Re: [6lo-fragmentation-dt] Performance report for fragment forwarding

Carsten Bormann <> Wed, 19 September 2018 04:55 UTC

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From: Carsten Bormann <>
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Date: Wed, 19 Sep 2018 06:55:28 +0200
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To: Rahul Jadhav <>
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Subject: Re: [6lo-fragmentation-dt] Performance report for fragment forwarding
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Hi Rahul,

> Carsten also mentioned a pacing mechanism .. while it might improve fwding efficiency it will add to buffer requirement. Also such a scheme might be non-trivial to be implemented.

Pacing is something the origin of the datagram does; I wasn’t suggesting the forwarders to add that (which indeed essentially puts the datagram into buffers there).
Clearly, pacing is counterproductive when forwarders do full reassembly, as it increases the time the partially assembled datagram is vulnerable to fragments of other datagrams hijacking the buffer — you want to capture the channel as much as possible then (to the level that you’d want to send following fragments with a higher MAC priority).  Of course, as the datagram travels through the network, it will become more and more smeared over time.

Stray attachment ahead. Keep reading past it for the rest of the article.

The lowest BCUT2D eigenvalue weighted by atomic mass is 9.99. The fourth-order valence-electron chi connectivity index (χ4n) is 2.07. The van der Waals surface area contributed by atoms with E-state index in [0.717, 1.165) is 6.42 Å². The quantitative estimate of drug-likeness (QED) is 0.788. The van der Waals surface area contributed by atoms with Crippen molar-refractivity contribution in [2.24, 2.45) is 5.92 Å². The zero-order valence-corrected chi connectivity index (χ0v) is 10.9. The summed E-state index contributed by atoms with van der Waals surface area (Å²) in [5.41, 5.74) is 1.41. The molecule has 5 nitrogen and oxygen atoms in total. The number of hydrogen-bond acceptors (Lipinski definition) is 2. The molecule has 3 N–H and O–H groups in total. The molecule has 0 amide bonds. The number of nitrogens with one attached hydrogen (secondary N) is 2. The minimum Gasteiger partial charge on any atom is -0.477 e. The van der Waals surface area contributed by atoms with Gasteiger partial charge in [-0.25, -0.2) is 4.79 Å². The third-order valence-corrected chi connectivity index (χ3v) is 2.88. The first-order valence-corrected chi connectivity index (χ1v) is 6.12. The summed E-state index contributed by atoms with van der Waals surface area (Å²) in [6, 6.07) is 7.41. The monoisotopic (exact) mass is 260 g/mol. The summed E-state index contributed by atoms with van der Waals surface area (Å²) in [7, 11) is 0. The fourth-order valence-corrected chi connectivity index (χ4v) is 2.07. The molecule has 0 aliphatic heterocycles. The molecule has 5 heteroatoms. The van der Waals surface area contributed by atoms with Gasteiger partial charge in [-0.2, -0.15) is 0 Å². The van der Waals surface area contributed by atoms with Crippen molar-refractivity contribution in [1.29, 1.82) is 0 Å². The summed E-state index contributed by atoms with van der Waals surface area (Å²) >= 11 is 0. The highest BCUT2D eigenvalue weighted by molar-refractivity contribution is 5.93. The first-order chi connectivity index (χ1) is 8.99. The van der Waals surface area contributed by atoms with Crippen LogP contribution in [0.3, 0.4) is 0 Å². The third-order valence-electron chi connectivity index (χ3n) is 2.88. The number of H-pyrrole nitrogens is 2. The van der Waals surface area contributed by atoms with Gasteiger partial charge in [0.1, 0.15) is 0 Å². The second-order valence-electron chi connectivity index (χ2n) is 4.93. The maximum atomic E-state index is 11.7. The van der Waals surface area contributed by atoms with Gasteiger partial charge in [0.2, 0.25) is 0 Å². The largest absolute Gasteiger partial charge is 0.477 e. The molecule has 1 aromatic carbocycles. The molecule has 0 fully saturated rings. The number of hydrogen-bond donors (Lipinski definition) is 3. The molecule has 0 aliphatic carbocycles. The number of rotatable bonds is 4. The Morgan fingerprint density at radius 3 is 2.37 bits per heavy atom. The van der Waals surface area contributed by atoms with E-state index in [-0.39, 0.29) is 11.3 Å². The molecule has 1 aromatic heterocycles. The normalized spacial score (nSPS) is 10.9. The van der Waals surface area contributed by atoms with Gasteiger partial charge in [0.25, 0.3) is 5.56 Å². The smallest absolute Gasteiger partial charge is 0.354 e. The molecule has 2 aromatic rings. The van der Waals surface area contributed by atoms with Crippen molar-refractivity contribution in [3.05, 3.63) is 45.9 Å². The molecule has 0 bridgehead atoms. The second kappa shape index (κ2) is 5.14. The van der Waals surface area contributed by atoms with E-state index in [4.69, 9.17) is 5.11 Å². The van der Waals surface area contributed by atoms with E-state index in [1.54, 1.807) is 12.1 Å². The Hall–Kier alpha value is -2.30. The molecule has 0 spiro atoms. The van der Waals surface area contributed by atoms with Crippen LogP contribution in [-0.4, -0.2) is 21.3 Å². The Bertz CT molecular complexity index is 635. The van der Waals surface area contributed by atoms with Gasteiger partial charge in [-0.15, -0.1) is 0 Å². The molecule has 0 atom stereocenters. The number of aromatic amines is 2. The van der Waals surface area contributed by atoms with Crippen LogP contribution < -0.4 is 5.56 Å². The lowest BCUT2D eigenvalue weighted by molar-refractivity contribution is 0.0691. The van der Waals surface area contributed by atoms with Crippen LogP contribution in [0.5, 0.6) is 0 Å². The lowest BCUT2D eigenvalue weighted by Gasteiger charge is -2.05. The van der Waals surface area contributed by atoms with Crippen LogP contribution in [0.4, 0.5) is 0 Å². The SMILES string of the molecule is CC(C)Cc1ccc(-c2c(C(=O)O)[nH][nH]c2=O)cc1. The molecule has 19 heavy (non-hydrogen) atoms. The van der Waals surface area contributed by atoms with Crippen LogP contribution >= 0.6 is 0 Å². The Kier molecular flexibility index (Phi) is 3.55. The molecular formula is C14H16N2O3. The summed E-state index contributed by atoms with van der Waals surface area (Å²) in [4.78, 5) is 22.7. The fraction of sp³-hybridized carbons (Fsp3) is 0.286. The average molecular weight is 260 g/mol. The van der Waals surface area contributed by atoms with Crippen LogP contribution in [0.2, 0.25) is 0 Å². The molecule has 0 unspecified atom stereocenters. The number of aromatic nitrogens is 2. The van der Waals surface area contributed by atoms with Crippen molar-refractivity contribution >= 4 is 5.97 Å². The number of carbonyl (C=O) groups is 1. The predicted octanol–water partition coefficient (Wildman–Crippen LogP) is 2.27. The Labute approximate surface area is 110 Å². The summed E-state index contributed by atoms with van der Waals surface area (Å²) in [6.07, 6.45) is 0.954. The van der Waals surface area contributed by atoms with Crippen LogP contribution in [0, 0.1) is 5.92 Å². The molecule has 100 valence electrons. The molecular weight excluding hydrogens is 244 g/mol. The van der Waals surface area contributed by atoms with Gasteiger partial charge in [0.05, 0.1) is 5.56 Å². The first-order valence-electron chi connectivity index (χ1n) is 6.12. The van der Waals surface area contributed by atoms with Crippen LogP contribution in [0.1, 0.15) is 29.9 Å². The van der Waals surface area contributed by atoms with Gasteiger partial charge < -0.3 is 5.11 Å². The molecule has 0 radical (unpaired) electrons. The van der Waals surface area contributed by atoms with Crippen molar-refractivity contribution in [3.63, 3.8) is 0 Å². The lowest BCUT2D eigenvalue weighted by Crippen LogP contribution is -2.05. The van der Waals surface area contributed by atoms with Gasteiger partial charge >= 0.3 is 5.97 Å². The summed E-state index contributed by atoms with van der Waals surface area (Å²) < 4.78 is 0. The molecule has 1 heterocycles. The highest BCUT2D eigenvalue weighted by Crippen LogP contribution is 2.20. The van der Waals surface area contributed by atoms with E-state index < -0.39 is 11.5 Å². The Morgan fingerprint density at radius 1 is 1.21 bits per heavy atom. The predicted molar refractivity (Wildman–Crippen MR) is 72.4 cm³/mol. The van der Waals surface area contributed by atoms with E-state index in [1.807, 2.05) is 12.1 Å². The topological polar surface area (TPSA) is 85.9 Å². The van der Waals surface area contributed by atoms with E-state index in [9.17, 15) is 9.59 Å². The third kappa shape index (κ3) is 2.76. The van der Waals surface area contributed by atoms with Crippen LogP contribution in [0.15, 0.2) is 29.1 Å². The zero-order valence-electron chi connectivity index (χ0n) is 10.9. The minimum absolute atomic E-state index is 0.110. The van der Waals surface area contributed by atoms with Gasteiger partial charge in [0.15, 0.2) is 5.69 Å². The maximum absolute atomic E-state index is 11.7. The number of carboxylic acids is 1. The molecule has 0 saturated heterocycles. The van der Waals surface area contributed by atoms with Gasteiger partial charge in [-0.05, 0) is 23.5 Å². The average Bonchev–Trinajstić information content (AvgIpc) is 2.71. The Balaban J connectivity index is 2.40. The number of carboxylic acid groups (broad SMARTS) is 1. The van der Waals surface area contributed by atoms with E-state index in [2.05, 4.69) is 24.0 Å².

It would be interesting to see how your numbers change with some pacing at the origin; it should be easy to hack that in if you are not trying to do this in a general way.

> Regarding keeping higher mac-retry, ... We have chosen mac-retry of 3 after some experimentation (considering expected node densities and tx frequency). increasing mac-retry might not necessarily help, in fact it may backfire in terms of both PDR as well as mean latency. Would you still suggest to give it a try and what mac-retry do you think makes sense ?

Yeah, yet another tunable that in a robust protocol really should be self-tuning.
A MAC-layer retransmission is not useful if the layers above have already timed out.
So the latency introduced by the backoff mechanism is really the determining factor here.

Grüße, Carsten